Christmas is a significant religious holiday celebrated on December 25th that has become a cultural and commercial phenomenon worldwide. For over two millennia, people all around the globe have been observing it with traditions and practices that are both religious and secular. Christians commemorate Christmas Day as the birth anniversary of Jesus of Nazareth, a spiritual leader whose teachings form the basis of their faith. Popular customs include:
Decorating Christmas trees.
Sharing meals with family and friends.
Eagerly awaiting Santa Claus’s arrival.
The Starting of Christmas
Winter has been a time of celebration all over the world. Even before the birth of Jesus Christ, people in Europe rejoiced during the darkest days of winter. The winter solstice marked the end of the worst of the winter, and people could look forward to longer days and more sunlight.
The Norse celebrated Yule in Scandinavia from December 21st, the winter solstice, through January. Fathers and sons would bring home large logs to burn in recognition of the sun’s return. The people would feast until the log burned out, which could take as many as 12 days. The Norse believed that each spark from the fire represented a new pig or calf that would be born in the coming year.
December was the perfect time for celebration in most areas of Europe. At that time of year, most cattle were slaughtered so they would not have to be fed during the winter. For many, it was the only time of year when they had a supply of fresh meat. In addition, most wine and beer made during the year was finally fermented and ready for drinking.
In Germany, people honoured the pagan god Odin during the mid-winter holiday. Germans were terrified of Odin, believing he made nocturnal flights through the sky to observe his people and decide who would prosper or perish. Because of his presence, many people chose to stay inside.
Saturnalia and Christmas
During the winter season in Rome, Saturnalia, a festival dedicated to the Roman god of agriculture, Saturn, was celebrated. The harsh winter of the far north was not experienced in Rome, so the month-long festival began in the week leading up to the winter solstice. Saturnalia was a time of indulgence, where food and drinks were in abundance, and the standard social order of Rome was turned upside down. During the festival, enslaved people were granted temporary freedom and treated as equals. Businesses and schools remained closed, allowing everyone to enjoy the festivities of Saturnalia.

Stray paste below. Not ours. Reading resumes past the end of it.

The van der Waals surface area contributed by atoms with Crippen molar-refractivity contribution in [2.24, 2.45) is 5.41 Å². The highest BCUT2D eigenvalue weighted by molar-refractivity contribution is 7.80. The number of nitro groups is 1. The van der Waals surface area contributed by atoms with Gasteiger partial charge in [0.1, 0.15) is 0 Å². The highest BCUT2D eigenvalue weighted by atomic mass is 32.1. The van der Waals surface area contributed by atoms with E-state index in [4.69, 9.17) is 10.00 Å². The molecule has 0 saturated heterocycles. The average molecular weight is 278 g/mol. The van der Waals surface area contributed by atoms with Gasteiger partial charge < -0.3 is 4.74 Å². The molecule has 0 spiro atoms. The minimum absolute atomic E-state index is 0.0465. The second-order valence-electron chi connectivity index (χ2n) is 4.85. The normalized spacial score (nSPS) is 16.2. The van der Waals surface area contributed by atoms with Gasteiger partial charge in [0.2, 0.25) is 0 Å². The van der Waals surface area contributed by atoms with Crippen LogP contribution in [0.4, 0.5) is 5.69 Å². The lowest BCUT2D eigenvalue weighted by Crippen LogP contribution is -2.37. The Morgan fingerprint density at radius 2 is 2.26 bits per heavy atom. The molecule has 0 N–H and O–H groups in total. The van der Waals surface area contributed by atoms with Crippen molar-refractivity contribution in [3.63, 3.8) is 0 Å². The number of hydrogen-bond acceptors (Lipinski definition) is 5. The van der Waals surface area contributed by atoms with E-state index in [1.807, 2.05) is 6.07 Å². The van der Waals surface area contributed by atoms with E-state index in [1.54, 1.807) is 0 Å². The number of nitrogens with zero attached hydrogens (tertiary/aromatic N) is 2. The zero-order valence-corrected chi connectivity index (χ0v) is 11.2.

Apart from this, Romans also observed Juvenalia, a feast that honoured the children of Rome, around the winter solstice. It was also common for members of the upper classes to celebrate the birthday of Mithra, an infant god born of a rock. For some Romans, Mithra’s birthday was considered the most sacred day of the year.
In the early years of Christianity, Easter was the primary holiday, and the birth of Jesus was not celebrated. It was only in the fourth century that church officials decided to establish Jesus’ birth as a holiday. However, the Bible does not specify the date of his birth, a point that Puritans later used to deny the legitimacy of the celebration. While some evidence suggests that his birth occurred in the spring, Pope Julius I selected December 25th as the date. This day is believed to have been chosen to adopt and absorb the customs of the pagan Saturnalia festival. Initially referred to as the Feast of the Nativity, the tradition spread to Egypt by 432 and England by the end of the sixth century.
By celebrating Christmas at the same time as traditional winter solstice festivals, church leaders increased the likelihood that it would be popularly embraced but relinquished control over how it was celebrated. By the Middle Ages, Christianity had primarily replaced pagan religion.
On Christmas, worshippers attended church and celebrated boisterously in a drunken, carnival-like atmosphere similar to today’s Mardi Gras. Each year, a beggar or student would be crowned the “lord of misrule,” and enthusiastic revellers would play the role of his subjects. The poor would go to the houses of the wealthy and demand their best food and drink. If the owners did not comply, their visitors would likely terrorize them with mischief. Christmas became an opportunity for the upper classes to repay their actual or perceived “debt” to society by entertaining less fortunate citizens.
In the early 17th century, religious reform swept across Europe, altering how Christmas was celebrated. When Oliver Cromwell and his Puritan forces took control of England in 1645, they resolved to eliminate decadence and cancelled Christmas as part of their effort. However, due to popular demand, Charles II was reinstated to the throne, and the revival of the beloved holiday came with him.